The term used to describe the relationship between light and dark in an image is described as the “light ratio”. What this defines is the difference in exposure between the highlighted area of a subject and the darkest shadowy area.
The lighting ratio is an indication of how much shadow detail you will have on the final nude body or the model’s face.
Important: a ratio is always based upon different lighting power, rather than EVs or f/stops.
Whenever I talk about or show f-stops in this article, it’s simply to illustrate the different light areas in a less complex way so the topic will be easier to understand. And as photographers, we are all rather thinking in f-stops. So this concept is much easier to grasp than me talking about light-power-percentage.
Glowy Glam Uses 3:1
A desirable ratio for glam photography is 3:1. This ratio guarantees both defined highlights and shadows and is useful in a wide variety of situations.
If you go black & white “artsy-style”, you can play around and impose with high ratios which lead to stronger contrasts in the final results.
Working With Key & Fill Light
In order to understand and balance the relationship between lights, it is helpful that you work with your trusty light meter.
The meter will simply show you the relevant f-stop figures when metering the key light and the fill-in(s). By understanding the readings of your meter, you can predict the outcome of the shot before you even start shooting.
The key light is always the base. It’s the “1” in ratio scale. The fill light’s job is to influence the shadow areas.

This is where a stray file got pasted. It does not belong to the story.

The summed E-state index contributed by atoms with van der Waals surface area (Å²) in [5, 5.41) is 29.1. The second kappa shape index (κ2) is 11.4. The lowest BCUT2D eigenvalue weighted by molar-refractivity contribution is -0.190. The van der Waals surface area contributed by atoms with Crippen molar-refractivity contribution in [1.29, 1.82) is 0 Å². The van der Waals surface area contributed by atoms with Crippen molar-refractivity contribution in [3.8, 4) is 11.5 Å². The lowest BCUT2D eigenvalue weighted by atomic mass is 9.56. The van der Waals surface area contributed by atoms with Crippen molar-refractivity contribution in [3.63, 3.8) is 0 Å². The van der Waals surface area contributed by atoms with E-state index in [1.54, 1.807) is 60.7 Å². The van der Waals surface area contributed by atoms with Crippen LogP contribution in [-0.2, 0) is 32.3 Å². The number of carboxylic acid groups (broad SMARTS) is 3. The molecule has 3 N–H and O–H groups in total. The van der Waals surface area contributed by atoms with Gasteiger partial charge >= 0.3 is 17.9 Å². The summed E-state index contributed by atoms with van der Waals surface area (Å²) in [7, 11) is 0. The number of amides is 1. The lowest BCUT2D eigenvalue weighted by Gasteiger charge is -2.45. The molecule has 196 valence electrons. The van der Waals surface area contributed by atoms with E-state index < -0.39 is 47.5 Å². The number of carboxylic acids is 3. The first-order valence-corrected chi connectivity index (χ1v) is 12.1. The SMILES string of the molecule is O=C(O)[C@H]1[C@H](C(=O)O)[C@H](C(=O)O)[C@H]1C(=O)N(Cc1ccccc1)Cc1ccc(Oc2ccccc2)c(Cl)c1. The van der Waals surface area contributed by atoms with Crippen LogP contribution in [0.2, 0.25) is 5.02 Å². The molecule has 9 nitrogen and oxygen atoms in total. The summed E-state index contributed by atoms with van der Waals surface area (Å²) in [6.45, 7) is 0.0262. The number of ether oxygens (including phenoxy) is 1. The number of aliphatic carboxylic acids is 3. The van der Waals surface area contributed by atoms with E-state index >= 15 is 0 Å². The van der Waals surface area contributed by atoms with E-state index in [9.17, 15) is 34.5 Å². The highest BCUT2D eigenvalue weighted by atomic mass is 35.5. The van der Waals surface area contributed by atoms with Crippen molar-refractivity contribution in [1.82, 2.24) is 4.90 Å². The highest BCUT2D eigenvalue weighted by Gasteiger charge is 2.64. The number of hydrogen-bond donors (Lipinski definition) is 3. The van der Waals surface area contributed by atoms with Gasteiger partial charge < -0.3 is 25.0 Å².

- No fill = shadows stay the way they are created by the key light
- Too much fill light = you create a new key light
- 0% to 90% fill light power: determines the style you are going for
Light Ratio Simulation
The light ratio simulation here is based on a key light and a fill light. I am increasing/decreasing the fill-in related to f-stops (aperture). I am not manipulating the camera’s aperture at all but need the f-stops to explain the ratio.
The f-stop values on your lens represent a doubling or splitting in half of the light that reaches the sensor.
- For example, f8 would allow in twice the light that f5.6 would.
- So if you have a main light that you have metered at f8 and then you turn off this light and meter your second (fill) light and get 5.6, you have a 2:1 ratio. The reason for this is that the main light is producing twice as much light as the fill light.
- If you have a 2 stop difference in your readings, this means 4 times as much light from your main light so a 4:1 ratio, 2x2=4.
If there is a 3 stop difference you have a lighting ratio of 8:1, 2x2x2=8.
You got it…
Real World Light Ratio Test
Note that key- and fill-in light positions are just flipped but the ratio test setting stays the same.
The ratios are not affected in any way, regardless of where you basically position your lights.
Remember, it’s the luminosity relation between the different sources.
Ratios are always measured between the brightest and the darkest part on your main subject.
ESSENTIALS. Studio Lighting for Nude Photography
Lighting Blueprint. Theory, showcases and exercises. Extensive theory part to strengthen your practical work. 19 all-inclusive case studies/lighting setups for 1, 2, 3 & 4 lights. Featuring Jenni Czech & Melisa Mendini. Sexy Women Photography at its best!